California is leading the state and local level charge against global warming with proposed legislation to cap greenhouse gas emissions. With the Bush administration unwilling to impose carbon limits, Living on Earth’s Bruce Gellerman takes a look at who's filling the federal government's regulatory shoes.
CURWOOD: From the Jennifer and Ted Stanley Studios in Somerville, Massachusetts, this is Living on Earth. I’m Steve Curwood.
You've no doubt seen the slogan on a bumper sticker: “Think Globally, Act Locally.” Well, this week, that theme was underscored on the subject of curbing gases that cause global warming. States and cities are taking the leadership role, while in Washington it’s still talk but little action. Living on Earth’s Bruce Gellerman reports.
GELLERMAN: Last June, in the middle of what turned out to be the second hottest year on record, California Governor Arnold Schwarzenegger announced that his state – the 12th largest emitter of greenhouse gases – could no longer wait for Washington to combat climate change.
SCHWARZENEGGER: I say the debate is over. We know the signs, we see the threat, and we know the time for action is now.
GELLERMAN: Schwarzenegger signed an executive order creating the state's Climate Action Team, directing it to come up with strategies to dramatically cut California's emission of greenhouse gases. And this week, it did. The Action Team handed the governor a 1,300 page report. In it more than 50 recommendations, including strategies to boost renewable energy supplies, create emission credits, and, more controversial, impose a cap on industrial greenhouse gases and require companies to report their emissions.
The day the Action report was released, California Assemblywoman Fran Pavley introduced a bill that would put teeth in the recommendations.
PAVLEY: Primarily what the bill will do is begin a mandatory reporting of greenhouse gas emissions so we can establish a baseline, and then we’d put a cap on those emissions.
GELLERMAN: Well, you’ve said the two magic words: “mandatory” and “cap.”
PAVLEY: Those are the two magic words, and how we get there, of course, will be the subject of a lot of discussion.
GELLERMAN: The discussions begin in earnest on April 11th, when Governor Schwarzenegger convenes a Summit on Climate Change in San Francisco. And in the coming weeks he'll travel around the state to see how cities and counties can do more to curb greenhouse emissions.
Lawmaker Fran Pavley says he’ll find that local governments are already leading the way.
PAVLEY: There’s a county in California called Sonoma County. All ten cities in Sonoma County have adopted targets to reduce greenhouse gas emissions, and 47 of their 50 local elected officials have signed on to this. So we’re seeing cities really being very, very creative and doing their fair share to reduce greenhouse gas emissions.
GELLERMAN: California's actions stand in stark contrast to President Bush's view on climate change and greenhouse emissions. In his most recent public remarks about global warming, the president reiterated his belief that mandates and caps aren't the way to go.
BUSH: I believe the best way to put technologies in place that will not only achieve national objectives like less addiction to oil but also help clean the air, is to be wealthy enough to invest in technologies.
GELLERMAN: The president says mandates and caps would cause massive layoffs. But according to a new study from the University of California-Berkeley, cutting emissions to the levels targeted by Governor Schwarzenegger will boost the state's economy by $60 billion and create 20,000 new jobs by 2020.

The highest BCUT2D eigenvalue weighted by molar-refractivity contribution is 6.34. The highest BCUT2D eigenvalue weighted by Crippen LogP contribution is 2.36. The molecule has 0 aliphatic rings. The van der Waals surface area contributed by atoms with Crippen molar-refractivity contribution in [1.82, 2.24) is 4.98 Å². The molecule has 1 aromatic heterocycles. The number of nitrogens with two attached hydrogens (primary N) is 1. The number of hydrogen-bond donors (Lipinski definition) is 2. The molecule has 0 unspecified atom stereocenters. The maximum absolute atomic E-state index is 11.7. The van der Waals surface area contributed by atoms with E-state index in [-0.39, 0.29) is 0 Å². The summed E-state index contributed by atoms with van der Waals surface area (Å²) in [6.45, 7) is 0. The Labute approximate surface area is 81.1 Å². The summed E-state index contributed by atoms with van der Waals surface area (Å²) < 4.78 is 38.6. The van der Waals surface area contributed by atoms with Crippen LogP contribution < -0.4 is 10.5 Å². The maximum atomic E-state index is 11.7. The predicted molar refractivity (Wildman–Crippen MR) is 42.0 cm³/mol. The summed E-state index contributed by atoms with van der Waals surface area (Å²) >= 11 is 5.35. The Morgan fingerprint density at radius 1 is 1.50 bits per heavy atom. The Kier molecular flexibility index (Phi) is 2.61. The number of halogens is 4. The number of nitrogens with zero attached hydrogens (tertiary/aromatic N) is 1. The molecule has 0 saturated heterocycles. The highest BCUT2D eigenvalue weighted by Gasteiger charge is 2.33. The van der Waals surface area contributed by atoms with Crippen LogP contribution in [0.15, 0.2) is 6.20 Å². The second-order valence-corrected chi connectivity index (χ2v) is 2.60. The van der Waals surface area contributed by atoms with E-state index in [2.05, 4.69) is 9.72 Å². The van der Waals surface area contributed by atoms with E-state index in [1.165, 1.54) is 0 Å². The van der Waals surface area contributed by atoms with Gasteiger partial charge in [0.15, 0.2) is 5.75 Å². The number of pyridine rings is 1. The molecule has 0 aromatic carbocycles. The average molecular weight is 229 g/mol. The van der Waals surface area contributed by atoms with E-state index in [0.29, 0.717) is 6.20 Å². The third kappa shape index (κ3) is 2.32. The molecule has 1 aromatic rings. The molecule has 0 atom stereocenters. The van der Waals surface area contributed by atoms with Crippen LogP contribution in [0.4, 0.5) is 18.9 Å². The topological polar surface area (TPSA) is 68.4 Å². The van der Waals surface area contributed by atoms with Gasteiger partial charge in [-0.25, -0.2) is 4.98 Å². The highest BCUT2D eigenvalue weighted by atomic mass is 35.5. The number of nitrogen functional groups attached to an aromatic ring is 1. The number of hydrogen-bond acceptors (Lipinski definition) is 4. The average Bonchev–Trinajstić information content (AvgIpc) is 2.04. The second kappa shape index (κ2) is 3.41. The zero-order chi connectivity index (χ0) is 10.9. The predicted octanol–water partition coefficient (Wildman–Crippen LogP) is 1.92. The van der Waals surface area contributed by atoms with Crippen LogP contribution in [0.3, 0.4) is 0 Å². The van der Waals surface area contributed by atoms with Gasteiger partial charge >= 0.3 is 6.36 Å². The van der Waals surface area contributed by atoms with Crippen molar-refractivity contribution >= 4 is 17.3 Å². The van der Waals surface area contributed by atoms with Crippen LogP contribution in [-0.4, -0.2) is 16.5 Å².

And it's not just California that’s feeling, and reacting, to the heat.
CHAVEZ: This is an incredibly important issue and, of course, America’s mayors are beginning to lead the way.
GELLERMAN: Martin Chavez, mayor of Albuquerque, New Mexico, was among local officials and environmentalists attending a press conference this past week in advance of a workshop in
Washington convened by the Senate Energy Committee. Local officials urged senators to take immediate action. But while federal officials are talking the talk, mayors like Chavez are walking the walk – and driving cleaner cars.
CHAVEZ: At least half of our fleet is now alternative vehicles, and I’ve issued an executive
order: we will no longer purchase any vehicles in the fleet that are not alternative fuel.
GELLERMAN: Last year, the U.S. Senate passed a non-binding resolution calling for action to curb climate changing gases. New Mexico's Republican Senator Pete Domenici, chairman of the Energy Committee, championed the bill. And this week, Domenici lead the senate workshop where 29 experts from energy corporations, businesses and environmental groups testified about ways to cut greenhouse gases. Conspicuously absent were any representatives from the auto industry. Also absent, at least in Senator Domenici's mind, is the chance that Congress and the president will pass legislation this year limiting greenhouse gas emissions.
DOMENICI: Designing and implementing a mandatory system will be very difficult, both politically and economically. But I also feel now, as I did then, that we need to start somewhere. We need to start somewhere, and this conference is our starting point.
GELLERMAN: Critics say time is running out, and when all is said and done in Washington about climate change, they charge that more is said than done. Here's California Assemblywoman Fran Pavley.
PAVLEY: The federal role right now has been missing in action, and we need the federal government to step up to the plate.
GELLERMAN: What are you looking for the feds to do? What’s their role?
PAVLEY: Right now it would be just, get out of our way. (Laughs)
GELLERMAN: For Living on Earth, I'm Bruce Gellerman.
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